- In terms of return on capital, the ROE in the past two years (FY2016 and FY2017) is around 17%, with the most recent 16.6% of ROE in FY2017 achieved with the lowest equity multiplier (of 155%) compared with the past few years. The incremental return on capital, based on the CAGR from FY2013-2017, is between 17% to 24% (16.5% for RONA, 19.5% for RONE, and 23.6% for RONIC (remember RONE is, in my view slightly depressed, and lower than this RONIC due to the pare-down of debt)) during a period in which it deleveraged its balance sheet (i.e. reducing the equity multiplier) and building up its inventory (which increases asset base, thereby reducing asset turnover), which means that there is room for potential improvements for its incremental returns on capital;
- in terms of capital allocation, its past dividend payout ratio has been around 35% – 40% since IPO;
- in terms of balance sheet, as at the end of FY2017, it had a net debt of AUD 7.8m (AUD 9.0m of debt and AUD 1.2m of cash), receivables (AUD 24m) that were greater than its payables (AUD 21m), and an inventory of AUD 44m.
And here’s how I value Capilano:
- I value Capilano under three scenarios, which is normally what I do, being a conservative scenario, a reasonable scenario, and an optimistic scenario;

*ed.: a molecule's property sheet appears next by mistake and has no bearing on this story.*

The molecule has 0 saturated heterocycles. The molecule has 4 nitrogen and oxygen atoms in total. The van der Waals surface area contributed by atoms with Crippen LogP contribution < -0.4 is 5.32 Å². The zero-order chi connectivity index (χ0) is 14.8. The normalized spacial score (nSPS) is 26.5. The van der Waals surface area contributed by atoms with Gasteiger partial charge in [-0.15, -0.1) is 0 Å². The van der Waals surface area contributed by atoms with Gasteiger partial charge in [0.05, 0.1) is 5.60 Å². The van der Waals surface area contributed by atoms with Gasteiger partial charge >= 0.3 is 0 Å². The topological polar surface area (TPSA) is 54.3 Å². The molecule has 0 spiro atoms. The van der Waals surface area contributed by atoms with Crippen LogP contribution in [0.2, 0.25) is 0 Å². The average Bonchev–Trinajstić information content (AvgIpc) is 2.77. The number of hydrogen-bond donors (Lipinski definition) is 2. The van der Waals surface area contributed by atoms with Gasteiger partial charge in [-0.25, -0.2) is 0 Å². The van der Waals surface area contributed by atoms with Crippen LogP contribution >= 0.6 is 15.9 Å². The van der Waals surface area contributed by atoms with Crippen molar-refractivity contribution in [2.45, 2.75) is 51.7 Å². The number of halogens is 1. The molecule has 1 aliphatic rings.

- I start off with Capilano’s latest PAT in FY2017, of AUD 10.3m;
- This FY2017 PAT, based on just accounting numbers, was overstated by one-off net gain of AUD 0.74m (gain on sale of beekeepers assets of AUD 2.07m, minus the downward revaluation of honey stock due to low honeyprice of AUD 1.33m);
- However, in my opinion, there are a few other factors that suppressed the FY2017 PAT – (i) losses from its two JVs totalling AUD 0.37m (loss of AUD 0.12m and AUD 0.25m for WA and Medibee respectively) due to start-up phase and bad honey season for WA, (ii) temporary issues for overseas sales, with FY2017 overseas sales declining by AUD 5.2m compared to the previous year, mainly due to tough international market (which is recovering now) and exiting of less profitable markets and products (which is more of one-off nature, and that the company can focus instead on sales of its honey stock in more profitable markets), and (iii) the increased spending of marketing costs for new products (Beeotic) of AUD 2.2m, of which either the costs would taper down after a few years (the company currently still wants to push this product a lot), or these marketing activities, if successful, would result in higher revenue which pulls up the PAT; and
- Therefore, I choose to make a net uplift to the FY2017 PAT of between 0% to 10% for the three scenarios, to arrive at a sustainable/normalised level of PAT going forward, for me to apply my assumed P/E on. I consider this 10% max net uplift (of around AUD 1m) to be reasonable, given the substantial decline in overseas sales of AUD 5m which could potentially recover (either soon or in one or two years’ time). This would be something that I would monitor in Capilano’s FY2018 H1 and full year report, to see whether my assumption is reasonable and whether any adjustment is needed;
- For P/E multiple, I use a range of 15x to 18x for my three scenarios, with the mid-point of 16.5x for my reasonable case.